received fewer complaints from those regions. Was there a specific reason for
that? Is it because they do not know about you? People have not heard about the
Commissioner of Official Languages because he is located somewhere else. On the
previous page you were talking about New Brunswick, the National Capital Region
and other regions in Quebec and Ontario as target regions. However, there are
other regions. British Columbia is a perfect example. Francophone communities
had been abandoned for years and, suddenly, when we needed them, we found them.
Despite this, it took some time, because we gave money to a foundation — and I
do not remember its name — before we turned to the francophone community in
We realized its importance in the end. There are perhaps others, in the other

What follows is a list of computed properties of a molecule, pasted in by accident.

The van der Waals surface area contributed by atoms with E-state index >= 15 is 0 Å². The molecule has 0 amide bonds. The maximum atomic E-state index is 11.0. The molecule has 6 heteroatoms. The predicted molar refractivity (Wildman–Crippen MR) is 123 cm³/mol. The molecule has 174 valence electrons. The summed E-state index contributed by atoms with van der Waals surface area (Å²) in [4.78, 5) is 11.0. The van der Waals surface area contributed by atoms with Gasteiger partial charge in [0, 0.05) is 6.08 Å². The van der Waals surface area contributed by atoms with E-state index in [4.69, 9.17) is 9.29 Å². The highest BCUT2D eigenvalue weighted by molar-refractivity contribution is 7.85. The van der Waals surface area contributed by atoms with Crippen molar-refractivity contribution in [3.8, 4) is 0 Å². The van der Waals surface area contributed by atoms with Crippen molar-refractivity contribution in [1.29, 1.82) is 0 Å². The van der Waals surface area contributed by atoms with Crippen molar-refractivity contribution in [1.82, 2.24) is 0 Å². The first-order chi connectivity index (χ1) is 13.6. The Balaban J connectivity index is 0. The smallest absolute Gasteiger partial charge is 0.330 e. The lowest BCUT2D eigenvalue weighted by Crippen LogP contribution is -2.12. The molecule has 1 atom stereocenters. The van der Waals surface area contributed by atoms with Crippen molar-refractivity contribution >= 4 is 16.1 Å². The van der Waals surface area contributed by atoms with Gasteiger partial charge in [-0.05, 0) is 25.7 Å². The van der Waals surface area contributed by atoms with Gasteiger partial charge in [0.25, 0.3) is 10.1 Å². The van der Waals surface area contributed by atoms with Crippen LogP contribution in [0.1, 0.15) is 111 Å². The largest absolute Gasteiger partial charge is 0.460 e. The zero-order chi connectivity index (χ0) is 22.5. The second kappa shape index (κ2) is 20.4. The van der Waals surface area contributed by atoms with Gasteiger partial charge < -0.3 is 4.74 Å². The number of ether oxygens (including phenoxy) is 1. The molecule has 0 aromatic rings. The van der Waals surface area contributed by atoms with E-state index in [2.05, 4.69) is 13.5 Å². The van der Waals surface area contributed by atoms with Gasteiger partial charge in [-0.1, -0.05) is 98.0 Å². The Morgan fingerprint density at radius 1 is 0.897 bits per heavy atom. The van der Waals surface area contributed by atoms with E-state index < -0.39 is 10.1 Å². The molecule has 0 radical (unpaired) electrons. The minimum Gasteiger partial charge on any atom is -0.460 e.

provinces, that we can make sure we do not forget.
Mr. Fraser: Indeed, we received 58 complaints from Nova Scotia and
only 49 from New Brunswick. Therefore, I sometimes try to say that complaints
are not the only tool. We cannot claim that service has improved because
complaints have decreased, but we indeed received more complaints in Nova Scotia
than in New Brunswick.
One of the components that contributed to the decision to keep the office in
Moncton was that of the critical mass, not necessarily of francophones, but also
the critical mass of the people in the office. Therefore, that supports my
argument to a certain extent. And I can tell you that the people in the Moncton
office often travel to Nova Scotia, and it is easy to travel around the Atlantic
provinces. This is an office that covers four provinces. The new representative